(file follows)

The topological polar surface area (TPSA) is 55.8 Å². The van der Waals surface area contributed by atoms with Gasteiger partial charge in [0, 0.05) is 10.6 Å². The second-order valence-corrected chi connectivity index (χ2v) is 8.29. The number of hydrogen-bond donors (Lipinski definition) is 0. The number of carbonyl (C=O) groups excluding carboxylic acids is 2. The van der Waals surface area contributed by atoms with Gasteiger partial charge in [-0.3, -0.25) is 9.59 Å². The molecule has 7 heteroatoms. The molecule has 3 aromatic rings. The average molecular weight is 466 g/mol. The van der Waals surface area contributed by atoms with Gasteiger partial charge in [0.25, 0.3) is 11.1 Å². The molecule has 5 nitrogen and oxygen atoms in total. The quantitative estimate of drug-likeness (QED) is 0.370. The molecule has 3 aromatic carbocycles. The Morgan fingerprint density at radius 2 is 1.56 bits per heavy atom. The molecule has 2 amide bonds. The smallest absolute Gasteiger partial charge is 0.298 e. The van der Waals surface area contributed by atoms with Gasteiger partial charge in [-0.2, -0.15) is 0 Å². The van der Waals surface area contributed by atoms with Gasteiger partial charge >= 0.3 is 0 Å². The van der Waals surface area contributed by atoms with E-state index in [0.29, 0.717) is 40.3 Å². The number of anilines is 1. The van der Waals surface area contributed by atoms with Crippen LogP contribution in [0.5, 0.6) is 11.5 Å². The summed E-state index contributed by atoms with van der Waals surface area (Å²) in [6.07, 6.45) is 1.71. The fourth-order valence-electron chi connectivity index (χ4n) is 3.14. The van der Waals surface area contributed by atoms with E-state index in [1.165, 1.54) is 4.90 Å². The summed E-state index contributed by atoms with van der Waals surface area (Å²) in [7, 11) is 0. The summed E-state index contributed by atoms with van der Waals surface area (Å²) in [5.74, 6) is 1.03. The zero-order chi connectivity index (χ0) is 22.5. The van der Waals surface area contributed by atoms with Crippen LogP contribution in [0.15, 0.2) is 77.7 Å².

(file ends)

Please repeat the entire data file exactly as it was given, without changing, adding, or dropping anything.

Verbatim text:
The topological polar surface area (TPSA) is 55.8 Å². The van der Waals surface area contributed by atoms with Gasteiger partial charge in [0, 0.05) is 10.6 Å². The second-order valence-corrected chi connectivity index (χ2v) is 8.29. The number of hydrogen-bond donors (Lipinski definition) is 0. The number of carbonyl (C=O) groups excluding carboxylic acids is 2. The van der Waals surface area contributed by atoms with Gasteiger partial charge in [-0.3, -0.25) is 9.59 Å². The molecule has 7 heteroatoms. The molecule has 3 aromatic rings. The average molecular weight is 466 g/mol. The van der Waals surface area contributed by atoms with Gasteiger partial charge in [0.25, 0.3) is 11.1 Å². The molecule has 5 nitrogen and oxygen atoms in total. The quantitative estimate of drug-likeness (QED) is 0.370. The molecule has 3 aromatic carbocycles. The Morgan fingerprint density at radius 2 is 1.56 bits per heavy atom. The molecule has 2 amide bonds. The smallest absolute Gasteiger partial charge is 0.298 e. The van der Waals surface area contributed by atoms with Gasteiger partial charge in [-0.2, -0.15) is 0 Å². The van der Waals surface area contributed by atoms with Gasteiger partial charge >= 0.3 is 0 Å². The van der Waals surface area contributed by atoms with E-state index in [0.29, 0.717) is 40.3 Å². The number of anilines is 1. The van der Waals surface area contributed by atoms with Crippen LogP contribution in [0.5, 0.6) is 11.5 Å². The summed E-state index contributed by atoms with van der Waals surface area (Å²) in [6.07, 6.45) is 1.71. The fourth-order valence-electron chi connectivity index (χ4n) is 3.14. The van der Waals surface area contributed by atoms with E-state index in [1.165, 1.54) is 4.90 Å². The summed E-state index contributed by atoms with van der Waals surface area (Å²) in [7, 11) is 0. The summed E-state index contributed by atoms with van der Waals surface area (Å²) in [5.74, 6) is 1.03. The zero-order chi connectivity index (χ0) is 22.5. The van der Waals surface area contributed by atoms with Crippen LogP contribution in [0.15, 0.2) is 77.7 Å².